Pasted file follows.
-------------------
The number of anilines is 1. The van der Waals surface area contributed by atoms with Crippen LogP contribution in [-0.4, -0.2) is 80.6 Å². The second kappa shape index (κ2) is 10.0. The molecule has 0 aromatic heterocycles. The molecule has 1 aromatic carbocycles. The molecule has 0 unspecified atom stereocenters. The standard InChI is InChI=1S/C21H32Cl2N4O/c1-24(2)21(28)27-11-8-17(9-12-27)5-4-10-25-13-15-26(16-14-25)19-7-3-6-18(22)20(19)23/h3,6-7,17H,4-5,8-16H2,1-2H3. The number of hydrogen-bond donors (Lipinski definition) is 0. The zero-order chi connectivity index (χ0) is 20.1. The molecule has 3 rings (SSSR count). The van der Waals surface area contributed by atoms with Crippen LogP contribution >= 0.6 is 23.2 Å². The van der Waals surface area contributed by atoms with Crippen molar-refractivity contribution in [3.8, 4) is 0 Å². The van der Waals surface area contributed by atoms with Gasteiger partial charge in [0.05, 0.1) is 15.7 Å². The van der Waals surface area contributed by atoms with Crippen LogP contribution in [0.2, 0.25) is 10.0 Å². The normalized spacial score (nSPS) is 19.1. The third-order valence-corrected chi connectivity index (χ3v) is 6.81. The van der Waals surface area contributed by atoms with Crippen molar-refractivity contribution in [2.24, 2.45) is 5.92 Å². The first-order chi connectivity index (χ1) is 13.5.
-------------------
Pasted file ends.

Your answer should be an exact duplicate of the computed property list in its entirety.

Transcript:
The number of anilines is 1. The van der Waals surface area contributed by atoms with Crippen LogP contribution in [-0.4, -0.2) is 80.6 Å². The second kappa shape index (κ2) is 10.0. The molecule has 0 aromatic heterocycles. The molecule has 1 aromatic carbocycles. The molecule has 0 unspecified atom stereocenters. The standard InChI is InChI=1S/C21H32Cl2N4O/c1-24(2)21(28)27-11-8-17(9-12-27)5-4-10-25-13-15-26(16-14-25)19-7-3-6-18(22)20(19)23/h3,6-7,17H,4-5,8-16H2,1-2H3. The number of hydrogen-bond donors (Lipinski definition) is 0. The zero-order chi connectivity index (χ0) is 20.1. The molecule has 3 rings (SSSR count). The van der Waals surface area contributed by atoms with Crippen LogP contribution >= 0.6 is 23.2 Å². The van der Waals surface area contributed by atoms with Crippen molar-refractivity contribution in [3.8, 4) is 0 Å². The van der Waals surface area contributed by atoms with Gasteiger partial charge in [0.05, 0.1) is 15.7 Å². The van der Waals surface area contributed by atoms with Crippen LogP contribution in [0.2, 0.25) is 10.0 Å². The normalized spacial score (nSPS) is 19.1. The third-order valence-corrected chi connectivity index (χ3v) is 6.81. The van der Waals surface area contributed by atoms with Crippen molar-refractivity contribution in [2.24, 2.45) is 5.92 Å². The first-order chi connectivity index (χ1) is 13.5.